Wednesday / May 29

Strengthening Educator Effectiveness through Quality Feedback

Educator Effectiveness

Can educators at all levels of a system learn how to use feedback with each other to improve teaching practice, and, in the process, create healthy cultures of learning and critical inquiry?

The number one investment an instructional leader can make is in strengthening teachers. Instructional leaders who are in roles meant to support teachers (e.g., principals, administrators, instructional coaches, teacher leaders, and mentors) are charged with designing professional learning experiences that maximize teachers’ potential and create space for teacher learning to transfer into classroom practice, thereby increasing student learning. There is no better way to know this transfer takes place than to provide supportive follow up after professional learning experiences and providing feedback on teacher practice (e.g., through observations and videotaping) and teacher work (e.g., on teacher-created assessments and by conducting student interviews).

In our experience working with teachers and other instructional leaders, we have discovered unique ways to engage in the feedback cycle. We will share two of these in this post: first, an engagement we call Pass the Feedback, which we have found to have successfully strengthened our own proficiency in offering quality feedback and second, an experience we call Feedback on the Fly, which is an effective way to provide quality feedback to teachers in authentic contexts.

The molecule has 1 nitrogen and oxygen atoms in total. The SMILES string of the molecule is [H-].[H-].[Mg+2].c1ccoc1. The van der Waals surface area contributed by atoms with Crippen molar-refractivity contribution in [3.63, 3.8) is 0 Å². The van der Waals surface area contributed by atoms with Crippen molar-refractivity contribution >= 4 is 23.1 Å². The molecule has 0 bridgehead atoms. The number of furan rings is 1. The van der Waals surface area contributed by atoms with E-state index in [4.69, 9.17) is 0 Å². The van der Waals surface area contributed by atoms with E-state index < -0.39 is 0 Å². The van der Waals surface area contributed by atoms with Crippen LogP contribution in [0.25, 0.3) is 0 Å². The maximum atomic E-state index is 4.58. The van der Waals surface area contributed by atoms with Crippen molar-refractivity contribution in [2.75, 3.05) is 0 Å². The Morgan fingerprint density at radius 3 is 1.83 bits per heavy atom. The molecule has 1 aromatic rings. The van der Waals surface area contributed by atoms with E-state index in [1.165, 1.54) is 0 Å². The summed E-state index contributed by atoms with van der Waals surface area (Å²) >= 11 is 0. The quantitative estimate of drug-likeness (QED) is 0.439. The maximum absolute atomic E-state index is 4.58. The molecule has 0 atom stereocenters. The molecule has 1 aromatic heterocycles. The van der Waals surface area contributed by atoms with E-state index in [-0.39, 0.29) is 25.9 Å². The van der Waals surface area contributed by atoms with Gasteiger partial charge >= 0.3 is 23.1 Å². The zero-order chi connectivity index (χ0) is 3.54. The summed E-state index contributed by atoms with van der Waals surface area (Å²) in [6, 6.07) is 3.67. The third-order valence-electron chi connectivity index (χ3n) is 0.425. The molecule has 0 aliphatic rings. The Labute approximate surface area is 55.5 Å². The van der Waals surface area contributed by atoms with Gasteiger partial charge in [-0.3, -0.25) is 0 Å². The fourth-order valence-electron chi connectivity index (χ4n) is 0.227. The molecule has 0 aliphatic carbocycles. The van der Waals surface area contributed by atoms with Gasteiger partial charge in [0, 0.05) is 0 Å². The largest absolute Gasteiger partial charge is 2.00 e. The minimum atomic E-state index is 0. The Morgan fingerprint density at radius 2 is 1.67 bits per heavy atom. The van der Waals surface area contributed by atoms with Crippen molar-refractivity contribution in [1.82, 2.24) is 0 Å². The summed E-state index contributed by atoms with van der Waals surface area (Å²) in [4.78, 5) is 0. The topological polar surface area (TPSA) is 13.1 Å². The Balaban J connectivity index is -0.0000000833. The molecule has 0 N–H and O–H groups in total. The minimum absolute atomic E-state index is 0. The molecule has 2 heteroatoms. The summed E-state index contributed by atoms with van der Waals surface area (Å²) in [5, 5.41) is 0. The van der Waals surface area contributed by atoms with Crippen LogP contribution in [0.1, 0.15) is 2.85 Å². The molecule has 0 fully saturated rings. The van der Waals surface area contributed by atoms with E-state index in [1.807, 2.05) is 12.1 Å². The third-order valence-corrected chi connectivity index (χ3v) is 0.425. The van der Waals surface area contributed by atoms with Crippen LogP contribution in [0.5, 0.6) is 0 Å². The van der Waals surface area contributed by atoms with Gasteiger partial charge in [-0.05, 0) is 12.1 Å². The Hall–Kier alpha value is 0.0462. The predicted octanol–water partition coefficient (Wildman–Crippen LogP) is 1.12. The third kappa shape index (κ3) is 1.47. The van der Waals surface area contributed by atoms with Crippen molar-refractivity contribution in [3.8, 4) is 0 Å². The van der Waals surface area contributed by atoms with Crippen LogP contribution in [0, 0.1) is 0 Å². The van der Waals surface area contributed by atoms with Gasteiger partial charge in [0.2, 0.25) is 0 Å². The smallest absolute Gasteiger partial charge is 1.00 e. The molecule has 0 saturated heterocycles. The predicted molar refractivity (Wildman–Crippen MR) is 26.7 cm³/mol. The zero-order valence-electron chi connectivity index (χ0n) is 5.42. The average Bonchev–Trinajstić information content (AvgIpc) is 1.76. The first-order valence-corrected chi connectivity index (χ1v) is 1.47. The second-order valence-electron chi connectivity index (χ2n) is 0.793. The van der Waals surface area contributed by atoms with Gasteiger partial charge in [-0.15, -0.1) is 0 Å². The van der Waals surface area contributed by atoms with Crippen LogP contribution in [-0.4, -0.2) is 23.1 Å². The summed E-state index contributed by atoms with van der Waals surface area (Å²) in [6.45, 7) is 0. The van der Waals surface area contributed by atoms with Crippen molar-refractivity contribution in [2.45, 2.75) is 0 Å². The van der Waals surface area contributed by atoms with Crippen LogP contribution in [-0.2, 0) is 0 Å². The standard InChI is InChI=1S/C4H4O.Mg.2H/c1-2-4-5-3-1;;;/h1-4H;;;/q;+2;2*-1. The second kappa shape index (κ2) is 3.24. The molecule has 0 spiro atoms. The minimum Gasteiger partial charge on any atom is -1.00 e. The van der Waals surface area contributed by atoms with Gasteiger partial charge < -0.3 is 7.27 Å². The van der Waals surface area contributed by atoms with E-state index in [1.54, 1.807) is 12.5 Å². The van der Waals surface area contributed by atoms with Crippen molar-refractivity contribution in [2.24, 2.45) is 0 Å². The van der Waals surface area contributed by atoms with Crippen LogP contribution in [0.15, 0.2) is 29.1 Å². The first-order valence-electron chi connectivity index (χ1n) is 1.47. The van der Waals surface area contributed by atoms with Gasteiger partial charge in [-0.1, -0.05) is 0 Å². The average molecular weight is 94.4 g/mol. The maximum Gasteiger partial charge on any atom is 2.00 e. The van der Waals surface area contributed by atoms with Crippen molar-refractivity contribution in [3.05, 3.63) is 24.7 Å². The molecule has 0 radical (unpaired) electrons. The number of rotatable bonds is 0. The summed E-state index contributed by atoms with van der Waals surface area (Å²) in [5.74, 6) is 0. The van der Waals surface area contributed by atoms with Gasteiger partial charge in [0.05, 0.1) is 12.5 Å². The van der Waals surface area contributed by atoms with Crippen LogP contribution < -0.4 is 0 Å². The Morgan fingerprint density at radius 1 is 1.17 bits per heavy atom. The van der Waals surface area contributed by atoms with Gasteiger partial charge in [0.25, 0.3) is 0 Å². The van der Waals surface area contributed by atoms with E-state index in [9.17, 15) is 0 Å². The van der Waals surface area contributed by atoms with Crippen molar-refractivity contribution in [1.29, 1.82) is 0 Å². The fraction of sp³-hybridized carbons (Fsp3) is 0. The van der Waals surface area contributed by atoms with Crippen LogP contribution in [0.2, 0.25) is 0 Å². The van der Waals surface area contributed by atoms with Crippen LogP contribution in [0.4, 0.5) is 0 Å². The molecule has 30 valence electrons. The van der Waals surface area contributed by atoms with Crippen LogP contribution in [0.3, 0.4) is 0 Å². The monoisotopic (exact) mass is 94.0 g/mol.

Pass the Feedback

Learning tours or rounds of observations conducted by a team create space for instructional leaders to engage in professional learning. If instructional leaders observe together or in purposeful learning tours, they are able to practice inter-rater reliability. Multiple observers can debrief on the observations and talk through what they saw in the lessons. This practice can be an affirming one, if the instructional leaders are both well-versed in promising practices and offering quality feedback. However, if the instructional leaders are in different places in their learning, a learning tour can help all leaders grow. The stronger instructional leader may have to thoughtfully explain what she saw as strengths in the lesson and clarify areas for improvement, which serves as a model of thinking and word choice for the weaker instructional leader.